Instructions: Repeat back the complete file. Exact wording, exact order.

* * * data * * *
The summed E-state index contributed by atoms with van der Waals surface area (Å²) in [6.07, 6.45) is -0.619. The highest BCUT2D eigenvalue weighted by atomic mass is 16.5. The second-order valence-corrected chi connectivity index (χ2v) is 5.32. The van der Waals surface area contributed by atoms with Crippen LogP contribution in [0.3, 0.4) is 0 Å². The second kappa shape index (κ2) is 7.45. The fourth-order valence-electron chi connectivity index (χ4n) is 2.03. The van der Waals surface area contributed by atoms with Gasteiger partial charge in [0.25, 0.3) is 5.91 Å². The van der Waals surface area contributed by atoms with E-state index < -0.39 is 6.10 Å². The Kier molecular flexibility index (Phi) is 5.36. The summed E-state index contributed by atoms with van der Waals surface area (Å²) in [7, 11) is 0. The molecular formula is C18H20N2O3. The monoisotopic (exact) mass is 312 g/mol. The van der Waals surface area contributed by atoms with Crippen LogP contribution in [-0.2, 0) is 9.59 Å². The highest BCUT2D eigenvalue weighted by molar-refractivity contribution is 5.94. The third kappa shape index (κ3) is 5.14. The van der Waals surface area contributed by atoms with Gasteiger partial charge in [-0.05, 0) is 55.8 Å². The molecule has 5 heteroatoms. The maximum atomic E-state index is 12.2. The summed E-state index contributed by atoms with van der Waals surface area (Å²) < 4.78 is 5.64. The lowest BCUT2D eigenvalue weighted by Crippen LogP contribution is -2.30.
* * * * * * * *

The summed E-state index contributed by atoms with van der Waals surface area (Å²) in [6.07, 6.45) is -0.619. The highest BCUT2D eigenvalue weighted by atomic mass is 16.5. The second-order valence-corrected chi connectivity index (χ2v) is 5.32. The van der Waals surface area contributed by atoms with Crippen LogP contribution in [0.3, 0.4) is 0 Å². The second kappa shape index (κ2) is 7.45. The fourth-order valence-electron chi connectivity index (χ4n) is 2.03. The van der Waals surface area contributed by atoms with Gasteiger partial charge in [0.25, 0.3) is 5.91 Å². The van der Waals surface area contributed by atoms with E-state index < -0.39 is 6.10 Å². The Kier molecular flexibility index (Phi) is 5.36. The summed E-state index contributed by atoms with van der Waals surface area (Å²) in [7, 11) is 0. The molecular formula is C18H20N2O3. The monoisotopic (exact) mass is 312 g/mol. The van der Waals surface area contributed by atoms with Crippen LogP contribution in [-0.2, 0) is 9.59 Å². The highest BCUT2D eigenvalue weighted by molar-refractivity contribution is 5.94. The third kappa shape index (κ3) is 5.14. The van der Waals surface area contributed by atoms with Gasteiger partial charge in [-0.05, 0) is 55.8 Å². The molecule has 5 heteroatoms. The maximum atomic E-state index is 12.2. The summed E-state index contributed by atoms with van der Waals surface area (Å²) < 4.78 is 5.64. The lowest BCUT2D eigenvalue weighted by Crippen LogP contribution is -2.30.